A strong veteran presence is a pretty solid way of getting wins, and getting wins raises confidence and morale. And those two factors play a huge part in the development of young players. Look at Jimmer Fredette, a player many thought many would have a very different NBA career than he has to the present point. He’s under-achieved in many fan’s eyes, but to me he’s done as well as can be expected of a young guard playing in the mess that Sacramento is.
If Fredette had had a strong group of veterans and rookies that could figure out how to win together when he entered the league, he might have a completely different, and potentially more influential role than he currently does.
But back to the Jazz – right now, letting Favors, Kanter, Hayward, and Burks get used to the NBA on a winning team instead of one mired in the bottom of the standings (yes, this team is currently sub-.500, but I highly doubt that will be the case at season’s end) is the best thing for them.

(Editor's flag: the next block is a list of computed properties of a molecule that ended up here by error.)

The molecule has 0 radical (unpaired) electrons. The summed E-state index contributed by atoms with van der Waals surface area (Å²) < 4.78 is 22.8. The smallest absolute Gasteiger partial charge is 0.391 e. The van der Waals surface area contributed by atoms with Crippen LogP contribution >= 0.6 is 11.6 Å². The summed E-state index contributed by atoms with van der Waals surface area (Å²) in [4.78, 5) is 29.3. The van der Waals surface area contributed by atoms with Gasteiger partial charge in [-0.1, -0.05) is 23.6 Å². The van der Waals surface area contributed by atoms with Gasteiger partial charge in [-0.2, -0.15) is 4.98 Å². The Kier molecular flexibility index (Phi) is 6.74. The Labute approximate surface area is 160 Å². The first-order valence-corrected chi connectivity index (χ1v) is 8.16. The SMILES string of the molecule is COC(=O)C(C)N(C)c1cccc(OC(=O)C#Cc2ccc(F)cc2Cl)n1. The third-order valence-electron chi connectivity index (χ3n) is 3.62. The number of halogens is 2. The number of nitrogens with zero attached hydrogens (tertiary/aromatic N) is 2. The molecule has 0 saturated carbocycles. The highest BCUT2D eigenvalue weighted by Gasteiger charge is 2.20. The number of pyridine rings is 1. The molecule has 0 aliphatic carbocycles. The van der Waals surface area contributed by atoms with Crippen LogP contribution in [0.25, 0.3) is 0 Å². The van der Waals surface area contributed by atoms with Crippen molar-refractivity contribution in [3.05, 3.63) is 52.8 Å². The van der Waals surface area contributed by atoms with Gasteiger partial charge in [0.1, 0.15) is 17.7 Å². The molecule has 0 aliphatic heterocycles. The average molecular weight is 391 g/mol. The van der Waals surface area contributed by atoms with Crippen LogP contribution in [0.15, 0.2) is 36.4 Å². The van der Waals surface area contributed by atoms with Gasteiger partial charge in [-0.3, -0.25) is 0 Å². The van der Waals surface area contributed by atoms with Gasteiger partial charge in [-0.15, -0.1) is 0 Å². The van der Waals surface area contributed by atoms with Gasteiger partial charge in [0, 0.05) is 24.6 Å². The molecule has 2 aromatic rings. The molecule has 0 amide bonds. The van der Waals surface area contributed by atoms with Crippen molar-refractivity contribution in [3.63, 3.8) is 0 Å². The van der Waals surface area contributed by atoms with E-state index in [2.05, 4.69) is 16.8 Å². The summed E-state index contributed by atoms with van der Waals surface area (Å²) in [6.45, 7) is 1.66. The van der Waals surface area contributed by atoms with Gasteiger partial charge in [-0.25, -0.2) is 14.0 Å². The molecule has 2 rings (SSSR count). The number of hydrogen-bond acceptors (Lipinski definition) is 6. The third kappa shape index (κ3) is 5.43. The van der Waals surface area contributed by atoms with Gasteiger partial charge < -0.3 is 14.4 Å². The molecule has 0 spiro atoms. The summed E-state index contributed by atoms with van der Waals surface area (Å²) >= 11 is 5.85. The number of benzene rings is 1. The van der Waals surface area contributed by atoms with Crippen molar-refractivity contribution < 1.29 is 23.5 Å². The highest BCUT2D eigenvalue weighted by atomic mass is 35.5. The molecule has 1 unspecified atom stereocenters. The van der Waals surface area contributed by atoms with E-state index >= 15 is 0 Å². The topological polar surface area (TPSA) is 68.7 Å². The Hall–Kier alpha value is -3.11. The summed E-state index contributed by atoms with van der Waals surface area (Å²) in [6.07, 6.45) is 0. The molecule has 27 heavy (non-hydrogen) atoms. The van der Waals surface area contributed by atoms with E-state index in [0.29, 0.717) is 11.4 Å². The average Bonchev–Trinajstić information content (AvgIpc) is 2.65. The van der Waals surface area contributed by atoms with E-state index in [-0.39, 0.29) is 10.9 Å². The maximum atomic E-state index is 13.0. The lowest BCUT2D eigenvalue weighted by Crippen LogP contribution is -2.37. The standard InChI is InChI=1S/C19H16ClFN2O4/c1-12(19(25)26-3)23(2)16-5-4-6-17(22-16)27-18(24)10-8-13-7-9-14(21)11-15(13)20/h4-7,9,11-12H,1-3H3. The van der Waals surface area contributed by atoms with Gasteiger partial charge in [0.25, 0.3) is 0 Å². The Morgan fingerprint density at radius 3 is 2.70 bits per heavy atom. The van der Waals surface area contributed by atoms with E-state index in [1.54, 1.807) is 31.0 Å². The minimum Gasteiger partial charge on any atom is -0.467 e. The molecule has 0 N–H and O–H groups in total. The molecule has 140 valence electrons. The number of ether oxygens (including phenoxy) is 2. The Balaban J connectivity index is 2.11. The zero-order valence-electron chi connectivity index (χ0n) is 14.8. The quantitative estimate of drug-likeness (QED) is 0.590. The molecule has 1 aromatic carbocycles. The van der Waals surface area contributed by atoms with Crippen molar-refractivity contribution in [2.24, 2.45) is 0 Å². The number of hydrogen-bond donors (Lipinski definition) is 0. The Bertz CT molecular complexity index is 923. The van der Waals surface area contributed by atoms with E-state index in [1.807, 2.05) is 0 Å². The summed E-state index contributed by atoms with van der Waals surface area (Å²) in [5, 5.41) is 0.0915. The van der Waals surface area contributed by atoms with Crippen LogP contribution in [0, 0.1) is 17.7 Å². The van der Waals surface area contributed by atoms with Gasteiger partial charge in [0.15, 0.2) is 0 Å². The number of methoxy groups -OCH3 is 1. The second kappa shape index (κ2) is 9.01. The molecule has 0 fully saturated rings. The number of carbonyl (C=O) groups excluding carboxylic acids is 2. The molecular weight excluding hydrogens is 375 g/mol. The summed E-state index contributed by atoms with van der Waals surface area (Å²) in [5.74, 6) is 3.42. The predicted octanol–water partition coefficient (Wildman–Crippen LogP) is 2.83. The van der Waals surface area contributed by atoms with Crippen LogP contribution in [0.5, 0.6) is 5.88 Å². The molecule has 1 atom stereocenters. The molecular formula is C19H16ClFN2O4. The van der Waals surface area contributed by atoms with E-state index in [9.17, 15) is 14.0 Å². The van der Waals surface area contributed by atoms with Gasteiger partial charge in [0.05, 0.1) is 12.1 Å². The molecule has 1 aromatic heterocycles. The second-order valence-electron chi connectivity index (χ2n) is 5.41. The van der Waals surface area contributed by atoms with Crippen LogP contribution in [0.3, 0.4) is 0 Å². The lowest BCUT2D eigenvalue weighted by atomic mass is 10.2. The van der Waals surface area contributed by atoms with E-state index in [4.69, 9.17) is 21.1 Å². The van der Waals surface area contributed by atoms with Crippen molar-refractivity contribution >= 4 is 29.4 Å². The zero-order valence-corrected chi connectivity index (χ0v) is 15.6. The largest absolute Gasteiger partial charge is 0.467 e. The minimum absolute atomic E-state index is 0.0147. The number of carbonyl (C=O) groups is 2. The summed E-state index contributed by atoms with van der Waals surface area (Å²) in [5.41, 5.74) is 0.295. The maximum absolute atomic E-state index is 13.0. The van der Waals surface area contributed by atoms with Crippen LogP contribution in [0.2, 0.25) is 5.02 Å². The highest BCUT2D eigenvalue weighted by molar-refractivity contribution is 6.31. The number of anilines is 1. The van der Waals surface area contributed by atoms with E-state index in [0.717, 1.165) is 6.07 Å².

Until this full season is over and we as fans and analysts alike can look at a full 82 games worth of stats, I think it’s unfair to write off Corbin as a failure of a coach. I’ll admit, at this point I’m not completely sold on him being the guy that should be coach – however, as I’ve said, he deserves a chance to prove me wrong. He deserves a chance to properly show what he can do, and this season is the first full 82 games, with a full preseason and training camp, he’s had to do that. So let’s give the guy a chance.
And, just to throw in a couple of fun things at the end, I asked Jazz fans on Twitter what they’re biggest problem with Corbin is. Here are a few of their responses, just to let you know what some fans are thinking.
@Spencer_Durrant A lot of the young guys don’t get enough minutes so they can’t get any better.
Landry E. Heaton @LanRovr0
@Spencer_Durrant Substitutions. I think it will be fixed in time, though.
@Spencer_Durrant substitution and playing minutes. He doesn’t manage that as well as he should.
All statistical information obtained from www.basketball-reference.com